The following information has been taken directly from the Dark Tickle Company’s, St. Lunaire-Griquet, NL website. Partridge berry (Vaccinium vitis-idaea). Internationally known as the lingonberry this relative of the cranberry family is a low mat forming evergreen shrub with tiny rounded leaves. These berries grow in the dry, acidic soils of Newfoundland and Labrador’s barrens and coastal headlands. Their twin flowers have a pinkish hue in bud then turn white as they bloom in mid-June to mid-July. The fusing of the two flower ovaries gives rise to a single dark red berry ripening through September’s frost. Tart in flavour they are high in vitamin C, tannin, anthocyanin, and antioxidants. These agents are attributed to the prevention of high blood pressure, urinary tract infections, cardiovascular disease, cataracts, slowing such aging processes as memory loss and the deterioration of motor skill, improving circulation, as well as the prevention of certain forms of cancer.

Well, we have experienced the first September’s frost this past Saturday on the Northern Peninsula making it the opportune time to get your berries. I remember picking with my family near the barrens near the St. Anthony airport. There would be patches of red, where you could pick to your heart’s delight. I’m not the biggest fan of this berry, it is a little tart for my taste. I prefer the bakeapple (cloudberry), however this was a fun activity for the whole family to participate and enjoy.

Partridge berry’s are loved by many people. The berries find themselves in many jams, jellies, fillings of pies, side dishes or garnishes. However, there is an opportunity to diversify these agri-food products and add greater value. The Dark Tickle Company has done an exceptional job of creating chocolates and teas using these berry products.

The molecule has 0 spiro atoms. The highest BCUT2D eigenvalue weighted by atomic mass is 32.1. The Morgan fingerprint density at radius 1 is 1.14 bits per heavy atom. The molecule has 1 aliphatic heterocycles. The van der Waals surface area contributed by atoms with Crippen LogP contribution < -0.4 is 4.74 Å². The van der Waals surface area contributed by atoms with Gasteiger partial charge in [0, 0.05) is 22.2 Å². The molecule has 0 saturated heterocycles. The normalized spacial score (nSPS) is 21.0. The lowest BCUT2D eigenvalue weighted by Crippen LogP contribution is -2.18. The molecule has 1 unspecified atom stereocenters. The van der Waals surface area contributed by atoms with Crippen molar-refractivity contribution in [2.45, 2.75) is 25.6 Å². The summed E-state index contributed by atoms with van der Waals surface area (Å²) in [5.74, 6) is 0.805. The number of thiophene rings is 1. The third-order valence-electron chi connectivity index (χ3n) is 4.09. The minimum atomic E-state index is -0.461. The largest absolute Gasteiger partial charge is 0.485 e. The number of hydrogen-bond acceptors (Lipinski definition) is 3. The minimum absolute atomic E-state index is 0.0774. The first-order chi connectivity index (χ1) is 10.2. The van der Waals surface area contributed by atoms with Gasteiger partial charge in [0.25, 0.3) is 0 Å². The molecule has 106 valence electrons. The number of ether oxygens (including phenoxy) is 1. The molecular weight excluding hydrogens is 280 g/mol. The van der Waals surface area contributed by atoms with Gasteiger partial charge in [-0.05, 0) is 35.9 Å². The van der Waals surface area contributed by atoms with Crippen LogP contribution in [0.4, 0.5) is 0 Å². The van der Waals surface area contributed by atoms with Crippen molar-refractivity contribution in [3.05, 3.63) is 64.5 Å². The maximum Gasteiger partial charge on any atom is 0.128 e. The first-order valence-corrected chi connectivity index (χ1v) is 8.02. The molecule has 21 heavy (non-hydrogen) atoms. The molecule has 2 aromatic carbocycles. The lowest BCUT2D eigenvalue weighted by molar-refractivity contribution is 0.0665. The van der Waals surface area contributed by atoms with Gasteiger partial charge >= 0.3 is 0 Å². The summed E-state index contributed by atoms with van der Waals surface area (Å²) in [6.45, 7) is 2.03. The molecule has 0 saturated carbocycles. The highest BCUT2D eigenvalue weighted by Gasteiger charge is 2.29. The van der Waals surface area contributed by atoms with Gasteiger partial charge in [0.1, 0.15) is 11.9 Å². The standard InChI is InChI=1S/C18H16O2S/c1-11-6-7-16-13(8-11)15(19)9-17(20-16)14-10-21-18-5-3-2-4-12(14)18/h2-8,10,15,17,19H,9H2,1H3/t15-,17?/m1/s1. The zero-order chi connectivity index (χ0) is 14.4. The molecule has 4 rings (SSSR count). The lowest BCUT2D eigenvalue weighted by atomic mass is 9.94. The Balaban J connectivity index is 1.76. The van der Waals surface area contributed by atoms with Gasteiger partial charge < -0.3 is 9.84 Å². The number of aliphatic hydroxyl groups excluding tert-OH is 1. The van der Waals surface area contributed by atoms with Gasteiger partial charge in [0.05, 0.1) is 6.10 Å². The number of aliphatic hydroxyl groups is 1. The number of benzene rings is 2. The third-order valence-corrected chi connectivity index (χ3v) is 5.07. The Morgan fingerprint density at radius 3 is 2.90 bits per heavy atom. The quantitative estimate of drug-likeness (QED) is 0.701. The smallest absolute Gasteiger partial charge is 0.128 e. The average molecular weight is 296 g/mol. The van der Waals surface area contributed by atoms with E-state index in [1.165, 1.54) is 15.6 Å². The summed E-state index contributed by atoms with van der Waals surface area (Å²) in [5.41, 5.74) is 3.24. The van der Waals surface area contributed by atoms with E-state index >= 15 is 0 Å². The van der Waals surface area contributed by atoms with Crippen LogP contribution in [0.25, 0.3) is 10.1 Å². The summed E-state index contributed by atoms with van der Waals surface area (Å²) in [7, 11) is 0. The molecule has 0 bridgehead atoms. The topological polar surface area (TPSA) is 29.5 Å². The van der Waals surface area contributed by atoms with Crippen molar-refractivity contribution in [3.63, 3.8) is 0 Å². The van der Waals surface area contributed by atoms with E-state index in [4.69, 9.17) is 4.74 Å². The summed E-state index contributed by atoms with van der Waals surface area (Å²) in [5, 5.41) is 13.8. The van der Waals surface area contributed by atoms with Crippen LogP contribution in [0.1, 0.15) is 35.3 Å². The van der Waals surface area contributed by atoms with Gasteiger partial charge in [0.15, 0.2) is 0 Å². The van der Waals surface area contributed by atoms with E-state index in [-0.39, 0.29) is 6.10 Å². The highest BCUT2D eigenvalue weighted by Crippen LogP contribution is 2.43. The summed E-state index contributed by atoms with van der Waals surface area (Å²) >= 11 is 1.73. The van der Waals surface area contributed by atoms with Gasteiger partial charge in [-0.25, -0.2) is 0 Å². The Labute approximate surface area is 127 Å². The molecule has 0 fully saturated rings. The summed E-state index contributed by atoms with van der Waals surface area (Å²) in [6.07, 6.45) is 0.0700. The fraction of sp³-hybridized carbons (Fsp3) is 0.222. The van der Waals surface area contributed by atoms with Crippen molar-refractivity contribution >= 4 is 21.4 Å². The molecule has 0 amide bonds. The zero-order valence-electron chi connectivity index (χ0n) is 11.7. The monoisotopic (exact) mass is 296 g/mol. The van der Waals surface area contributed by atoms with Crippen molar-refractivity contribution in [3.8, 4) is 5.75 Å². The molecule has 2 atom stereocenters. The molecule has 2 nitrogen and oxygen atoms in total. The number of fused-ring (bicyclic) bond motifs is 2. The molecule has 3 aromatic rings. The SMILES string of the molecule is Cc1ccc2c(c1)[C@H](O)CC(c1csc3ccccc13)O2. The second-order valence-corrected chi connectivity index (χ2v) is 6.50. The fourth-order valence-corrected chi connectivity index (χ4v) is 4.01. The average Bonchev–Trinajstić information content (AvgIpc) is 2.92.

Rodriguez Winery in the province produces many speciality wines and liqueurs from fruit and berry products. Check them out at: http://www.rodrigueswinery.com.

While visiting the Norsemen Restaurant & Gaia Art Gallery, L’Anse Aux Meadows (http://www.valhalla-lodge.com/restaurant.htm) I had the opportunity to sample a drink called the “Partridgrini”. I don’t know the recipe, but did find one from “Occasions Magazine”, which is distributed by the Newfoundland & Labrador Liquor Corporation.

PARTRIDGE & APPLE MARTINI

  • 1/2 ounce of partridge berries
  • 1 oz Pulukka lingonberry Lapponia
  • 1 oz Phillips Butterscotch Ripple Schnapps
  • 3 oz apple juice
  • Apple wedges

Preparation:

  1. Drop the partridge berries in the bottom of the martini glass
  2. Shake apple juice, schnapps and lingonberry lapponia with ice and strain over berries using cocktail shaker
  3. Garnish with partridge berries and apple wedges

Opportunities exist to diversify as consumer tastes broadened in rural communities to appeal to both locals and tourists. We are not limited to local markets, as exporting is readily available. Don’t get me wrong, there will always be a special place in our hearts for Grandma’s Partridge berry pie or Mom’s jam. However, we can be creative and find additional uses for this renewable natural resource that grows in abundance on the Northern Peninsula of Newfoundland & Labrador.

Enjoy your experience with the Partidge-tini!

Live Rural NL – CCM